Report suggests Franklin Co. Dog Shelter should care for fewer dogs at a time

Local News

COLUMBUS (WCMH) – Findings from a new report on the Franklin County Dog Shelter suggests the shelter should care for fewer dogs at a time.

Commissioners hired the University of Wisconsin Shelter Medicine Program for the consultation partnership. 

The report recommends three main objectives including reducing the number of dogs admitted to their shelter and their length of stay, while increasing their quality of housing and care. It said implementing these recommendations together will enable staff to pay closer attention to animal well-being, limit stressors and reduce exposure to infectious disease. 

Shelter director Don Winstel said at any given time, the shelter has between 190-210 dogs or more. The ideal number is 150. 

“We do a pretty good job, but we’re never going to be able to replace putting a dog in a home,” he said. 

Winstel said they’ve already implemented some changes to meet these goals.

“Requiring appointments for people to drop off dogs, providing information that would help divert dogs from coming in,” he said. “In other words, assisting owners in either keeping their dogs or re-homing their dogs themselves.”

He said the shelter has also closed its overnight drop box and are breaking down barriers to adoption.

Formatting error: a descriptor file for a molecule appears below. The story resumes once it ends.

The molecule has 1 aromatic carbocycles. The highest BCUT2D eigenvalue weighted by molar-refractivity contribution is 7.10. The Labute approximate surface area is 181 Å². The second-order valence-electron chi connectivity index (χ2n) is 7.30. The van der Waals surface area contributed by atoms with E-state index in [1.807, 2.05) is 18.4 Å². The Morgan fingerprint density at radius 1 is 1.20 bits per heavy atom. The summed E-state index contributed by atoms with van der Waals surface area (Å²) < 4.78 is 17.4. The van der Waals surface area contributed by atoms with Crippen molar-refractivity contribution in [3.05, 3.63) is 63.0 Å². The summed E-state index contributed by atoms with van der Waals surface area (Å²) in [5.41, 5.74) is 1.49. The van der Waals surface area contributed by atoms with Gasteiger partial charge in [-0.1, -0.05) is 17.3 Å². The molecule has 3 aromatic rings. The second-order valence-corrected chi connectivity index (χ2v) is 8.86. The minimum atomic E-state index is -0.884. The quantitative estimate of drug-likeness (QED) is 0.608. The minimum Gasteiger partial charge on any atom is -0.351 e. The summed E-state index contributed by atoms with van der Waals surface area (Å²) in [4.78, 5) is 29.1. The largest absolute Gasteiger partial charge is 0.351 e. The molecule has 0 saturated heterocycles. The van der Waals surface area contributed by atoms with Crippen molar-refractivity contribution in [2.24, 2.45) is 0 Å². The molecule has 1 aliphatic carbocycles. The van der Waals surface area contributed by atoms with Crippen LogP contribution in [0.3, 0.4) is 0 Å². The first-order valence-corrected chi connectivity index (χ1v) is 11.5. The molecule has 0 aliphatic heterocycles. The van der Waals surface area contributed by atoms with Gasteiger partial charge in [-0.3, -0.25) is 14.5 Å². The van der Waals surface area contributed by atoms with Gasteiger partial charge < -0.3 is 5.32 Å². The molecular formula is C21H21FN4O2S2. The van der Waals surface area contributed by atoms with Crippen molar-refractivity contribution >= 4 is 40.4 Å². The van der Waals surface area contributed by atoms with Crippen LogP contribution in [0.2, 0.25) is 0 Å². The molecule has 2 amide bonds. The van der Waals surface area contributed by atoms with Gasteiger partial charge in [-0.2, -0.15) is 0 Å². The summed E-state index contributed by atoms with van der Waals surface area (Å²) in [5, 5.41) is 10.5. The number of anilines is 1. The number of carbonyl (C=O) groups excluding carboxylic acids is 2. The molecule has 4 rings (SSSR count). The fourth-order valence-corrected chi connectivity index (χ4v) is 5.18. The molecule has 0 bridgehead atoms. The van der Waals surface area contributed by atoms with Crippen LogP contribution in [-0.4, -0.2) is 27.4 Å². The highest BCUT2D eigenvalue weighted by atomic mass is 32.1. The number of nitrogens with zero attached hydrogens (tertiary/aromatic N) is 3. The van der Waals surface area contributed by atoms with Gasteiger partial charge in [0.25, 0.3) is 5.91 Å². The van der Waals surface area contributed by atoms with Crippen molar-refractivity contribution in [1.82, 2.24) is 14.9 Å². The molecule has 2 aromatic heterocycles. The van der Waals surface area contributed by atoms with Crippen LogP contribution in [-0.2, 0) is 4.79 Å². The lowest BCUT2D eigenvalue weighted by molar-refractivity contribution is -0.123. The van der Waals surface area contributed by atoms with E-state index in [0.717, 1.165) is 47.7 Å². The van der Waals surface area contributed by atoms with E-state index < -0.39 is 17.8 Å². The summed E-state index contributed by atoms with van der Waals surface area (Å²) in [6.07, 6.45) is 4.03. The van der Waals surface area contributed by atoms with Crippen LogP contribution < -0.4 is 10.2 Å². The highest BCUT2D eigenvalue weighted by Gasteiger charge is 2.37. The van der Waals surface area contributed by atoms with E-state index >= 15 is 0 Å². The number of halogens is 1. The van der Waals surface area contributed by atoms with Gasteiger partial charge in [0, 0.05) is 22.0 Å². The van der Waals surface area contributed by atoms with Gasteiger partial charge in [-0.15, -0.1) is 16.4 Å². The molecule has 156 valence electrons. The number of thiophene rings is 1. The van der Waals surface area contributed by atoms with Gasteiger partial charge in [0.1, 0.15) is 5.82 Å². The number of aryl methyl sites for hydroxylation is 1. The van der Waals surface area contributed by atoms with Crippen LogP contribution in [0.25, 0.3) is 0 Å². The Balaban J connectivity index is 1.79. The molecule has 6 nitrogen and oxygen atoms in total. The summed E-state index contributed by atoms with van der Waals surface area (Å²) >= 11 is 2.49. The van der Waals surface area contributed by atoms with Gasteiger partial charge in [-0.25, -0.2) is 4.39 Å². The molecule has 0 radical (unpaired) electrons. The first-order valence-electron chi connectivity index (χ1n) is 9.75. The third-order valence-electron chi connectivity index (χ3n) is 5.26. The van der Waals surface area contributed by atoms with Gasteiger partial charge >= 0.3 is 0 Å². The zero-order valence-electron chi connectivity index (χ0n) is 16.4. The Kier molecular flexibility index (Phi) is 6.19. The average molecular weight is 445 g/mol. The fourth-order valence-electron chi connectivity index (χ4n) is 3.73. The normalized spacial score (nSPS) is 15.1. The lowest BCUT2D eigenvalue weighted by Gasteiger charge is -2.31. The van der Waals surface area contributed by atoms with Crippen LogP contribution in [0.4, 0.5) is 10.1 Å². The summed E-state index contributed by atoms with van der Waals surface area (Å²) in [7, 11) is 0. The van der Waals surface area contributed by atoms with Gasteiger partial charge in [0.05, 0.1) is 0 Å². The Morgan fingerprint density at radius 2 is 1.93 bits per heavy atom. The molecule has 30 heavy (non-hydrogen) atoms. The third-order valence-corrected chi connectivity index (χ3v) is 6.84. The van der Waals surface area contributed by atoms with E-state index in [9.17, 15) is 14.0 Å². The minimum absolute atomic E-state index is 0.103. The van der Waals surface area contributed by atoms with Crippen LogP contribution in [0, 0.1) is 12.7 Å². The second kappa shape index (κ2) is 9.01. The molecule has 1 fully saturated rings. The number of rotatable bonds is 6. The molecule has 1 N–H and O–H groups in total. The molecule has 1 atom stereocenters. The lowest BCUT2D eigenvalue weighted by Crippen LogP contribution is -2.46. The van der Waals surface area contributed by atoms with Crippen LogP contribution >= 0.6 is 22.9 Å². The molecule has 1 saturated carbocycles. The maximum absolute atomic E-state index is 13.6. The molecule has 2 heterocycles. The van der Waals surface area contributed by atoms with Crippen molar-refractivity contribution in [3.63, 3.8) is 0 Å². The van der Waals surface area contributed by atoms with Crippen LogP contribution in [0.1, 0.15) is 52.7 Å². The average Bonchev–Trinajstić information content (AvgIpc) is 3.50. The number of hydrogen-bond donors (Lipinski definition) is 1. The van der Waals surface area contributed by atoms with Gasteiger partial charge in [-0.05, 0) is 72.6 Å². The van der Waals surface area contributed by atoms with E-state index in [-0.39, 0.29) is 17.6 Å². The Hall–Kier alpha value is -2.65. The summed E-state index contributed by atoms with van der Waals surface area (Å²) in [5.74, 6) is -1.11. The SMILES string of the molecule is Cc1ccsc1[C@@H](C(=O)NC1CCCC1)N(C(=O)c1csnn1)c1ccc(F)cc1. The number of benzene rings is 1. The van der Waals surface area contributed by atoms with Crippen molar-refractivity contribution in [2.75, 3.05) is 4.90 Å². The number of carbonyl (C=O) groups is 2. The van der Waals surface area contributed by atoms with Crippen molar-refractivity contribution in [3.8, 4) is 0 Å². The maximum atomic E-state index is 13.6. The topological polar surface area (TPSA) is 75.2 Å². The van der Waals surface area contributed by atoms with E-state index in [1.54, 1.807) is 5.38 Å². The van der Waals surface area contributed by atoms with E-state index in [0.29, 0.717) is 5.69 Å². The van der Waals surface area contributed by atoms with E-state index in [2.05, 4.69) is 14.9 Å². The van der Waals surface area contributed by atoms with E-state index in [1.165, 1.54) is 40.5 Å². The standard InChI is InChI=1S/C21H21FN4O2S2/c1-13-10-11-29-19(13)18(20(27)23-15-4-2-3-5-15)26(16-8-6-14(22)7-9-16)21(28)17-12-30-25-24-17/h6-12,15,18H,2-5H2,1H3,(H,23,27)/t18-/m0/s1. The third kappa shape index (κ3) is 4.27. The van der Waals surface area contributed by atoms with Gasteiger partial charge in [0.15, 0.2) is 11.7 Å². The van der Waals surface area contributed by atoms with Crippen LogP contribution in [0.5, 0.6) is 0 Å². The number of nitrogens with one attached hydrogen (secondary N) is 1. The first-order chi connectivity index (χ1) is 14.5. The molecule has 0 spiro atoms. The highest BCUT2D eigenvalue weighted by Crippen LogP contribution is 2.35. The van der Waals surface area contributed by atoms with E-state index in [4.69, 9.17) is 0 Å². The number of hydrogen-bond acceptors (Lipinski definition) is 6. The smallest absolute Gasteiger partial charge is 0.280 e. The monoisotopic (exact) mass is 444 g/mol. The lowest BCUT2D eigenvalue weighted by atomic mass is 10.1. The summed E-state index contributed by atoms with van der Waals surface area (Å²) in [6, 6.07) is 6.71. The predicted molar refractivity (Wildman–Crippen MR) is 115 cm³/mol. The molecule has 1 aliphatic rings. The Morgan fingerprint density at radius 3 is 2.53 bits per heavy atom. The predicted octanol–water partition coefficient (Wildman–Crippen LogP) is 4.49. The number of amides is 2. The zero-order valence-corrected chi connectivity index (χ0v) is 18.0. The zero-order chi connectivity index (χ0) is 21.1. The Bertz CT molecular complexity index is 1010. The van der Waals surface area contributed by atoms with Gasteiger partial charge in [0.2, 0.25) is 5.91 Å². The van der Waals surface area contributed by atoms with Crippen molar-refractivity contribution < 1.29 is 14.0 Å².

In addition to spaying or neutering each adopted dog, they’ve also started providing the service free of charge to low-income families.

“That certainly helps us going forward, reduce the number of dogs that come into the shelter,” said Winstel. 

He said deputy wardens check dogs for microchips in the field, diverting them from coming to the shelter if they find their owner. 

By making these changes and more, the shelter aims to reduce the number of dogs in their care at any given time while allowing the same number or even more to be helped.

“I hope that every dog that comes into the shelter their quality of life is as good as it can possibly be and that they don’t stay here for very long, they actually go to a home which is a dog should be,” said Winstel. 

To read the full 14-page report from the University of Wisconsin Shelter Medicine Program, CLICK HERE .

The Franklin County Dog Shelter currently has a summer adoption special. Any dog 30 lbs or more (excluding puppies) are $18 or the cost of a dog license.

Copyright 2020 Nexstar Broadcasting, Inc. All rights reserved. This material may not be published, broadcast, rewritten, or redistributed.

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